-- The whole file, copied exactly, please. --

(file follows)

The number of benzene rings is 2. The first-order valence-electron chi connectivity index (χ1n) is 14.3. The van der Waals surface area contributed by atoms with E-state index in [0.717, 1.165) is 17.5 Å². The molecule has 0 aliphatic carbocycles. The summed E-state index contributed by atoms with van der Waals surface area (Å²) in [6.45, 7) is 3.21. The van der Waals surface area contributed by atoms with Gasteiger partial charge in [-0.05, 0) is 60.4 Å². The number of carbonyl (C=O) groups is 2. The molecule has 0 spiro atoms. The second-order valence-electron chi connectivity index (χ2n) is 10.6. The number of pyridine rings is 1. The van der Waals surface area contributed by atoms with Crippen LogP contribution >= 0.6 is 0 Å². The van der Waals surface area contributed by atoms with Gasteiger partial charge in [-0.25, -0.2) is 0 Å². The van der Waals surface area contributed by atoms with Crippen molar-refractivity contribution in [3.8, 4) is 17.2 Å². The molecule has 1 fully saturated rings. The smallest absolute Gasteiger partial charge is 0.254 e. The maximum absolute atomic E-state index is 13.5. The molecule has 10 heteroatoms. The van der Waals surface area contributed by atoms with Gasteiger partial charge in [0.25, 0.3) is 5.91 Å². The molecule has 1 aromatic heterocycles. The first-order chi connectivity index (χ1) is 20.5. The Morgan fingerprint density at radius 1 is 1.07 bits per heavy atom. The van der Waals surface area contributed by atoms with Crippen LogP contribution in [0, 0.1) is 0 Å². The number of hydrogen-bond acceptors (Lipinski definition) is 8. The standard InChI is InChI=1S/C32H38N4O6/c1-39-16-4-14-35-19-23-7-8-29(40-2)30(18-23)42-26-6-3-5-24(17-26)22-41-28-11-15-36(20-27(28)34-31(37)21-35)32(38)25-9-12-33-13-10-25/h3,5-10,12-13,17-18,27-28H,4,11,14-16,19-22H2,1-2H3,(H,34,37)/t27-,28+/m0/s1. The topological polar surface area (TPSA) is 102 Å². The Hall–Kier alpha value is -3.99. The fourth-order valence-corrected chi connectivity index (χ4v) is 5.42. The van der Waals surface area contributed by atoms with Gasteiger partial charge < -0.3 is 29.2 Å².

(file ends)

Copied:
The number of benzene rings is 2. The first-order valence-electron chi connectivity index (χ1n) is 14.3. The van der Waals surface area contributed by atoms with E-state index in [0.717, 1.165) is 17.5 Å². The molecule has 0 aliphatic carbocycles. The summed E-state index contributed by atoms with van der Waals surface area (Å²) in [6.45, 7) is 3.21. The van der Waals surface area contributed by atoms with Gasteiger partial charge in [-0.05, 0) is 60.4 Å². The number of carbonyl (C=O) groups is 2. The molecule has 0 spiro atoms. The second-order valence-electron chi connectivity index (χ2n) is 10.6. The number of pyridine rings is 1. The van der Waals surface area contributed by atoms with Crippen LogP contribution >= 0.6 is 0 Å². The van der Waals surface area contributed by atoms with Gasteiger partial charge in [-0.25, -0.2) is 0 Å². The van der Waals surface area contributed by atoms with Crippen molar-refractivity contribution in [3.8, 4) is 17.2 Å². The molecule has 1 fully saturated rings. The smallest absolute Gasteiger partial charge is 0.254 e. The maximum absolute atomic E-state index is 13.5. The molecule has 10 heteroatoms. The van der Waals surface area contributed by atoms with Gasteiger partial charge in [0.25, 0.3) is 5.91 Å². The molecule has 1 aromatic heterocycles. The first-order chi connectivity index (χ1) is 20.5. The Morgan fingerprint density at radius 1 is 1.07 bits per heavy atom. The van der Waals surface area contributed by atoms with Crippen LogP contribution in [0, 0.1) is 0 Å². The number of hydrogen-bond acceptors (Lipinski definition) is 8. The standard InChI is InChI=1S/C32H38N4O6/c1-39-16-4-14-35-19-23-7-8-29(40-2)30(18-23)42-26-6-3-5-24(17-26)22-41-28-11-15-36(20-27(28)34-31(37)21-35)32(38)25-9-12-33-13-10-25/h3,5-10,12-13,17-18,27-28H,4,11,14-16,19-22H2,1-2H3,(H,34,37)/t27-,28+/m0/s1. The topological polar surface area (TPSA) is 102 Å². The Hall–Kier alpha value is -3.99. The fourth-order valence-corrected chi connectivity index (χ4v) is 5.42. The van der Waals surface area contributed by atoms with Gasteiger partial charge < -0.3 is 29.2 Å².